Having both as "all sports except basketball" would be exactly the sort of visionary, outside-the-box thinking that would help expand the League, increase the profile athletically - and ALSO help it academically as well. You can't tell me adding any of the schools mentioned wouldn't help the profile of the League in any way. Academically, all are great institutions. Athletically, all have powerful Division I sports programs that non only would bolster football immensely, but a swathe of other sports as well.
But almost every single one of these scenarios don't happen without at least some form of limited scholarships in football for the Patriot League. Nobody will accept a perceived downgrade in football. Only a lateral move competitively will be able to be sold to an athletic program along with the academic benefits.
The academic sale is a powerful one for private colleges and universities. The only way an athletic department will go along with the sale is with verbal and demonstrated commitment to winning championships. Not simply being competitive, not "we'll be pretty good" - winning championships. No school will jump to a league where it is perceived that they won't have the tools to compete for championships.
What's needed is some vision of what the Patriot League will be in the future.
Academically, the Patriot League is already defined in books like The Last Amateurs. It's on the athletic side where the Patriot League needs definition. What are we? What sort of league will be be in 2018?
What we need is something like this:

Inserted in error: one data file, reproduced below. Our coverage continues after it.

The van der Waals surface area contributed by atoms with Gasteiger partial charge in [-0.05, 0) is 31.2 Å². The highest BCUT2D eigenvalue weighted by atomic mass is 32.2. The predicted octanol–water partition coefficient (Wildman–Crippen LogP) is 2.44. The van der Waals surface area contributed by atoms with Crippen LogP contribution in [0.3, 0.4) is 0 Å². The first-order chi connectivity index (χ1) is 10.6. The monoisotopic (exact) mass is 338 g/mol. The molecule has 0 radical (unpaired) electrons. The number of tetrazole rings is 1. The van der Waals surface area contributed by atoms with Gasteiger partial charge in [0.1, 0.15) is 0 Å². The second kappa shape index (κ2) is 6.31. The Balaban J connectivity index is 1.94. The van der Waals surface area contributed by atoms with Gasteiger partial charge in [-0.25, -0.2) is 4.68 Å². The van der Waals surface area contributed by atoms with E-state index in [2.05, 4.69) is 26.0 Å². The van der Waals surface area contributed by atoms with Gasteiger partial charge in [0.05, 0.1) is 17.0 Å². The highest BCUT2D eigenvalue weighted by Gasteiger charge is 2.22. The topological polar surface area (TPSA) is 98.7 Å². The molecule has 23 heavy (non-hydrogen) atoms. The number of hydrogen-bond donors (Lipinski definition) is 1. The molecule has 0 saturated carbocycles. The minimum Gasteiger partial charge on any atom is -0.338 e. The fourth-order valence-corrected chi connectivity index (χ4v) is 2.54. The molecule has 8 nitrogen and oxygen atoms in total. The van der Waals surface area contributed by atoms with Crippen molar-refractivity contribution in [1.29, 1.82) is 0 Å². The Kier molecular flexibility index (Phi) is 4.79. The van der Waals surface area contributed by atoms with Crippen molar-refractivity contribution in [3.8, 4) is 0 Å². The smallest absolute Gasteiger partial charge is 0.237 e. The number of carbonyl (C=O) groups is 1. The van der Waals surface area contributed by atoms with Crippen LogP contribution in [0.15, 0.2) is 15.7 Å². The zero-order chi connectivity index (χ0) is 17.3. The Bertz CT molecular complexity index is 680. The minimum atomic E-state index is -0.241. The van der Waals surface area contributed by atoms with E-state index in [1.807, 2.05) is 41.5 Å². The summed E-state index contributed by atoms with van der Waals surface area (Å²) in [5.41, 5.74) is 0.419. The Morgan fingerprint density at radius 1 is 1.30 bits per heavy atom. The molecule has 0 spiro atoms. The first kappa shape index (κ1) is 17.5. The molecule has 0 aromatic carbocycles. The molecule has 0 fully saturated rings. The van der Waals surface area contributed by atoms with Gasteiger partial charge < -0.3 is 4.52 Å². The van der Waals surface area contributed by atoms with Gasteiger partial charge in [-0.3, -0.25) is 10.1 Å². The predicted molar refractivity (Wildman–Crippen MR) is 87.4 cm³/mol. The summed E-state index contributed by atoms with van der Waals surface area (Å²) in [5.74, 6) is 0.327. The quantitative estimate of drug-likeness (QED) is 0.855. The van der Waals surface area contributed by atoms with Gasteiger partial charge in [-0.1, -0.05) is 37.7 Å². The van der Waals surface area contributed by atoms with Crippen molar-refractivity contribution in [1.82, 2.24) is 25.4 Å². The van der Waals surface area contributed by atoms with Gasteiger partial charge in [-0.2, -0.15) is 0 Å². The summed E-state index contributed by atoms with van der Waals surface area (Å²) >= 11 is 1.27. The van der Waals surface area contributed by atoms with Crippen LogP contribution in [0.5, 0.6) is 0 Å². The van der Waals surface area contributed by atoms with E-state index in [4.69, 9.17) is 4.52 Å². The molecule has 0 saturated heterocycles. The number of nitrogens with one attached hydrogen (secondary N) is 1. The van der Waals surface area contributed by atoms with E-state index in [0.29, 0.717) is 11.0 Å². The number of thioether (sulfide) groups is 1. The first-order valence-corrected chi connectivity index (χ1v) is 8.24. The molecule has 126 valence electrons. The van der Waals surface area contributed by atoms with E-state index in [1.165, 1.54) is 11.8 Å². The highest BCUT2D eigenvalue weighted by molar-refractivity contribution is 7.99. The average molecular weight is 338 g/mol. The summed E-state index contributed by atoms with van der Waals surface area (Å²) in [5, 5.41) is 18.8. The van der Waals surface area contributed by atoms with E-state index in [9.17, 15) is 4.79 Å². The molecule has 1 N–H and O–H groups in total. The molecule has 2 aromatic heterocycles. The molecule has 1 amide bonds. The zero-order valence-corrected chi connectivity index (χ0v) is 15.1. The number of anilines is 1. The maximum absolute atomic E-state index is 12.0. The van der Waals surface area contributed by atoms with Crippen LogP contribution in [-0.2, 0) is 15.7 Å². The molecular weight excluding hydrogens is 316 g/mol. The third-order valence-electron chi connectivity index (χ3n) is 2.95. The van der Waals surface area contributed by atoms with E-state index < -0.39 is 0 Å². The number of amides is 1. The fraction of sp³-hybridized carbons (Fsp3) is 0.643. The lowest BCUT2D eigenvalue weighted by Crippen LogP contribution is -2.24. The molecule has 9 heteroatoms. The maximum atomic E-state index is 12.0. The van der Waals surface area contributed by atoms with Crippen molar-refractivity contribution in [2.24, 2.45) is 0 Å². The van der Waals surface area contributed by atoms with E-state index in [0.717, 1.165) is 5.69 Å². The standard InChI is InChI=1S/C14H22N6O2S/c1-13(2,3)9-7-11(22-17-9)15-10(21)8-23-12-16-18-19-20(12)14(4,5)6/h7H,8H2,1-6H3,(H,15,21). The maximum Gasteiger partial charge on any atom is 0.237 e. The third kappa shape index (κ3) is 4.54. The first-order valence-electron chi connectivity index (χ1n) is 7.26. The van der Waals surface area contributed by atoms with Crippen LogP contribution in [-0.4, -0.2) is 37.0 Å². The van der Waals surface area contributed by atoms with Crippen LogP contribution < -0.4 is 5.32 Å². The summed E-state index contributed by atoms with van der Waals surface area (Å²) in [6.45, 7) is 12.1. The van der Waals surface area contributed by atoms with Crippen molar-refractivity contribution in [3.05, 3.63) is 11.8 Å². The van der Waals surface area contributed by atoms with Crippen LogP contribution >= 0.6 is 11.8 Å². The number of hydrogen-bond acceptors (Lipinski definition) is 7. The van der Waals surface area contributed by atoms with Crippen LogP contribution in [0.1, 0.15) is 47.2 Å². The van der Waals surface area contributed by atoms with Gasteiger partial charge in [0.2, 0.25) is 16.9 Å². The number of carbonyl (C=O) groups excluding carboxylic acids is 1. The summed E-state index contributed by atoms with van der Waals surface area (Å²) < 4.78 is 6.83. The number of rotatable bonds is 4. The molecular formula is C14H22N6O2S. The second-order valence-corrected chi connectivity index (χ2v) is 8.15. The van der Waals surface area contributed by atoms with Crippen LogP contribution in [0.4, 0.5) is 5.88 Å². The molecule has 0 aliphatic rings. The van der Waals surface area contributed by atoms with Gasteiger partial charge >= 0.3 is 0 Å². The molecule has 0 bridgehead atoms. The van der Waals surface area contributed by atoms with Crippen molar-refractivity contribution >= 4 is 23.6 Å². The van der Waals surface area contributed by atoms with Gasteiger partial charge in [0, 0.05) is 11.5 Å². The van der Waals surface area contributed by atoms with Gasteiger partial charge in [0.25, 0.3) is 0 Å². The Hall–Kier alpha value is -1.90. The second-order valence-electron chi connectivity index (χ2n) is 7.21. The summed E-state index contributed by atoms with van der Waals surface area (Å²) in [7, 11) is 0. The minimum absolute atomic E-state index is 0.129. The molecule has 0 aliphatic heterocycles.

"Patriot League athletics defines the student athlete that wants to win Division I championships and excel in the classroom and in life. Patriot League schools are seeking out the best. The best leaders of tomorrow. The best in their academic disciplines. The hardest workers. The toughest competitors. And people who want to be the best in sports and in the classroom."
It doesn't need to be all about athletics. The Patriot League wants students that can excel both in the classroom and on the field. The reality is that everyone who undertakes athletics in the Patriot League believes they can win a national championship. (I know that's true of the football teams.) They're not interested in compromising on academics - they feel like they can win national championships with students that do well in the classroom. They are all these things - tough, hard workers, who want to be the best in sports and in everything they do.
But the stigma that needs to be excised is that Patriot League teams don't care about championships. Until the Patriot League presidents articulate that they care about competing for NCAA championships - without compromising on academics, of course - there will always be that hesitation for an interested school in joining the Patriot league "club". A harder sell to fans.
I hate to sound like a broken record on this, but even limited scholarships in football with an academic index - putting them in line with all other sports in the Patriot League, by the way - would be a great way to demonstrate that commitment. These Amateurs will still need to excel academically - but if they're good enough and can qualify academically, they have to opportunity to have their college paid for.
The opportunities for this to happen are out there. The only question is, yet again, if the Patriot League will be bold enough to make it happen.